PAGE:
Is it time to rethink ‘digital inequality’ (again)?

Christo Sims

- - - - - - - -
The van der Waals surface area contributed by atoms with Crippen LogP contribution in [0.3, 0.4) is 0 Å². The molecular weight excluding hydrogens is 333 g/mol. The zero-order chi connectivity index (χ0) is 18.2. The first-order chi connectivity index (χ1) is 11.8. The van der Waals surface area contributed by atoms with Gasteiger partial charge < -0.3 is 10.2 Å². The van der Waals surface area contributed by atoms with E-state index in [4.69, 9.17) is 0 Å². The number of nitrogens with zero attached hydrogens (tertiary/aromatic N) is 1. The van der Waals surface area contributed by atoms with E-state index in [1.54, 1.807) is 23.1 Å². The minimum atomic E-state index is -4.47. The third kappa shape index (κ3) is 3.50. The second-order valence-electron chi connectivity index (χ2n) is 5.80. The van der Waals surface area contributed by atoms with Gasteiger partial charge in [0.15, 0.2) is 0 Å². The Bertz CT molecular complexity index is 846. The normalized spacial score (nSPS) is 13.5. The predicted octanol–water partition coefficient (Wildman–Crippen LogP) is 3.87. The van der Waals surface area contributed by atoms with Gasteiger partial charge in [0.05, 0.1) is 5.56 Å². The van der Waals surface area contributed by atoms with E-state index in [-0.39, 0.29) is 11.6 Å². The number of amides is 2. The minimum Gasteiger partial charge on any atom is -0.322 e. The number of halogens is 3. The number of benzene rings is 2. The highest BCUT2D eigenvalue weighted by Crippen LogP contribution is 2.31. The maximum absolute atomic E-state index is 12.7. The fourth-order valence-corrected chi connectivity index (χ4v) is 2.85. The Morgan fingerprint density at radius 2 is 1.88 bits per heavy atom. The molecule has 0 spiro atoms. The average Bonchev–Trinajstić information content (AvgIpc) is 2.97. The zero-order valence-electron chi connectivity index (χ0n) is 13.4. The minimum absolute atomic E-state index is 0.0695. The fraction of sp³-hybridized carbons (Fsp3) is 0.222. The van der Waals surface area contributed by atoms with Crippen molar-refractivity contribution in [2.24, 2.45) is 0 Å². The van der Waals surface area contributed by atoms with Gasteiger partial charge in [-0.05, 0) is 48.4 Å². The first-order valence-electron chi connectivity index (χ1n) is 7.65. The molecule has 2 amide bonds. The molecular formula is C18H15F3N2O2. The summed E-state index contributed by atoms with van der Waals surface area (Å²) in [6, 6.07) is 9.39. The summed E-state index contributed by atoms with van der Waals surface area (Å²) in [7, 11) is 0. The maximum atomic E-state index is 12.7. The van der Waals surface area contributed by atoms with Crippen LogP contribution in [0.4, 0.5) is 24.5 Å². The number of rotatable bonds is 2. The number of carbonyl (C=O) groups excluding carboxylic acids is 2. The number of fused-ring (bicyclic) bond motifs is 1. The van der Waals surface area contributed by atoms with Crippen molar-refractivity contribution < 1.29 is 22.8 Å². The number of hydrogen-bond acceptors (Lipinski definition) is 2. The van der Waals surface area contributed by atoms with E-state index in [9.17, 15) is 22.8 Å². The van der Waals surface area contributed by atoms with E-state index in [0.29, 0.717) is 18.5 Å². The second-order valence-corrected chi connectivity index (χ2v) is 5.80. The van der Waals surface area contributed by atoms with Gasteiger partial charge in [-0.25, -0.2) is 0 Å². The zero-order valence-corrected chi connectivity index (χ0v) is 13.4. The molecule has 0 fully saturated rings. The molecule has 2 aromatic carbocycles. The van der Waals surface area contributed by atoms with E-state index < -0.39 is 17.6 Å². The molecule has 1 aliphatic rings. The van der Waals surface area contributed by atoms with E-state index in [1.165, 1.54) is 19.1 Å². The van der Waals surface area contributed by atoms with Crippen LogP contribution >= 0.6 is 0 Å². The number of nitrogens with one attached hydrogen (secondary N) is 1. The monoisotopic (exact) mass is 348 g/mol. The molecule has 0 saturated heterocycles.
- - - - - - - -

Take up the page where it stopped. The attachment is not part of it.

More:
Digital inequality scholarship has rightly criticized the concept of the ‘digital divide’ for oversimplifying and distorting relations between digital media and social inequalities. Instead of focusing on binary conceptualizations of access, digital inequality scholars recommend studying ‘differentiated use,’ which depends on access, but which is mediated by additional factors such as skill. Despite these advances, much digital inequality scholarship retains many of the limitations of the digital divide framework it criticizes. As such, scholars thwart their honorable aims and paradoxically risk contributing to the reproduction of historical structures of power and privilege. This short paper identifies three persistent shortcomings with prevailing views about digital inequality: slippage between ‘digital inequalities’ and ‘social inequalities’; unacknowledged normativity; and a deficit model of difference. The paper ends with brief recommendations for how scholars and practitioners can move beyond these limitations.

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